Not only do many of the children with bipolar disorder gain weight from constant binging, but, unfortunately, some mood stabilizing drugs and atypical antipsychotics can cause weight-gain (sometimes in alarming amounts and extraordinarily rapidly). Moreover, children seem to be even more sensitive than adults to the weight-gain effects of antipsychotic and other psychotropic drugs.
Some of the medications used to treat bipolar children cause an extreme, insatiable hunger. The mother of a boy on a commonly-prescribed mood stabilizer made a list of the fantastic amounts of food her son was eating in the first few weeks on the medication. In a few hours he consumed: five packets of instant oatmeal with tons of sugar on top, four potatoes, two cheeseburgers, two pieces of chicken, one hamburger bun, one piece of coffee cake, sixteen ounces of grape juice, and twenty ounces of Mountain Dew.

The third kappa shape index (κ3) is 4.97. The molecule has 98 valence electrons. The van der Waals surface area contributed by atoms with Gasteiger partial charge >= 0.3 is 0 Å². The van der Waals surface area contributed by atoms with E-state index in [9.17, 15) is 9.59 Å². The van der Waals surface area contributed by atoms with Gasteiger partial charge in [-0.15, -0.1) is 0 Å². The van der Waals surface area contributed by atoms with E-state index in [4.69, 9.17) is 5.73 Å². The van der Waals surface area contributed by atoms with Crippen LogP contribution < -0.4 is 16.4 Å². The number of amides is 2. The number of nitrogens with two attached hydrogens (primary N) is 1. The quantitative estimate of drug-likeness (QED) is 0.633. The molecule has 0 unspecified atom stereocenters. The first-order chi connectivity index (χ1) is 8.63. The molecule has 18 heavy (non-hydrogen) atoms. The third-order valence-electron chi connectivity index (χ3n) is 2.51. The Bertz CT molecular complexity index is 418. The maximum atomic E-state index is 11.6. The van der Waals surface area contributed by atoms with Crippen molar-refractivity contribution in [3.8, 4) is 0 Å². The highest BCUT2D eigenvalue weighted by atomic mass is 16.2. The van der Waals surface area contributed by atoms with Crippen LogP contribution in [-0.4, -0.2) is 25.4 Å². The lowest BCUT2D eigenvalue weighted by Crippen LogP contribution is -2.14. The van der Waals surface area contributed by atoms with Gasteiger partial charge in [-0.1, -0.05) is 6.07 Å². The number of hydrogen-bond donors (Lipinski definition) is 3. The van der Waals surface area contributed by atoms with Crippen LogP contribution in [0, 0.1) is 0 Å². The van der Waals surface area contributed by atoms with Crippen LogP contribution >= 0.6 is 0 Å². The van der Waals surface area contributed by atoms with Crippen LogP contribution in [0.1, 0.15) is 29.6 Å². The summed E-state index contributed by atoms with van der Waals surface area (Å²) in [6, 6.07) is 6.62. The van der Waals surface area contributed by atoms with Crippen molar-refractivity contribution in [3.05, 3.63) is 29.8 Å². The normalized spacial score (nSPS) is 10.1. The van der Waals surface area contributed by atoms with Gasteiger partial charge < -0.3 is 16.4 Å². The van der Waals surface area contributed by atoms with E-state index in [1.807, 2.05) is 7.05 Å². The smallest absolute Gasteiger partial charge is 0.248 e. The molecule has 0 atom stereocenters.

Some of the modern antipsychotic drugs, including olanzapine (Zyprexa), quetiapine (Seroquel) and clozapine (Clozaril, and generics), can be particular offenders for many children. We have heard of children gaining two pounds a day with certain of the atypical antipsychotic drugs. While it is not understood completely, one theory postulates that the degree of weight gain is correlated with the drug’s affinity for histamine (H-1) receptors. Olanzapine and clozapine and quetiapine have greater affinity for H-1 receptors than do risperidone (Risperdal) or aripiprazole (Abilify). These drugs also seem to have synergistic effects on the H-1 receptors, as well as certain serotonergic receptors implicated in regulating appetite.